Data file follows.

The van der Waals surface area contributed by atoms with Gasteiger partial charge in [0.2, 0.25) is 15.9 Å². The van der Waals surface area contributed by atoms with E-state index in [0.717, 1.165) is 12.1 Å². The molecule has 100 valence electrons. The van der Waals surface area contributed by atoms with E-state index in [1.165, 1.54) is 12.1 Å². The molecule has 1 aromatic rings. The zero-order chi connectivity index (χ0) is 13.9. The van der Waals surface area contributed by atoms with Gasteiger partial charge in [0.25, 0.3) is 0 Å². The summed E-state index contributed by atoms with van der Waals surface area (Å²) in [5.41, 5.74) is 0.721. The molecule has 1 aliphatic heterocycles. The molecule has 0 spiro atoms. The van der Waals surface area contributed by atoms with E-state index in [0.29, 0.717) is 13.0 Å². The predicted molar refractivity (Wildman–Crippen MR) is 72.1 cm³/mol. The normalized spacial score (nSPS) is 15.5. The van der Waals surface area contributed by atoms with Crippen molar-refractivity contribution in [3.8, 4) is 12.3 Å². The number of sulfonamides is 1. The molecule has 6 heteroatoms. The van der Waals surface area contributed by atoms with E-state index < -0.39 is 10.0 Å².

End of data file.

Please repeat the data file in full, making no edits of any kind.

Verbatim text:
The van der Waals surface area contributed by atoms with Gasteiger partial charge in [0.2, 0.25) is 15.9 Å². The van der Waals surface area contributed by atoms with E-state index in [0.717, 1.165) is 12.1 Å². The molecule has 100 valence electrons. The van der Waals surface area contributed by atoms with E-state index in [1.165, 1.54) is 12.1 Å². The molecule has 1 aromatic rings. The zero-order chi connectivity index (χ0) is 13.9. The van der Waals surface area contributed by atoms with Gasteiger partial charge in [0.25, 0.3) is 0 Å². The summed E-state index contributed by atoms with van der Waals surface area (Å²) in [5.41, 5.74) is 0.721. The molecule has 1 aliphatic heterocycles. The molecule has 0 spiro atoms. The van der Waals surface area contributed by atoms with E-state index in [0.29, 0.717) is 13.0 Å². The predicted molar refractivity (Wildman–Crippen MR) is 72.1 cm³/mol. The normalized spacial score (nSPS) is 15.5. The van der Waals surface area contributed by atoms with Crippen molar-refractivity contribution in [3.8, 4) is 12.3 Å². The number of sulfonamides is 1. The molecule has 6 heteroatoms. The van der Waals surface area contributed by atoms with E-state index < -0.39 is 10.0 Å².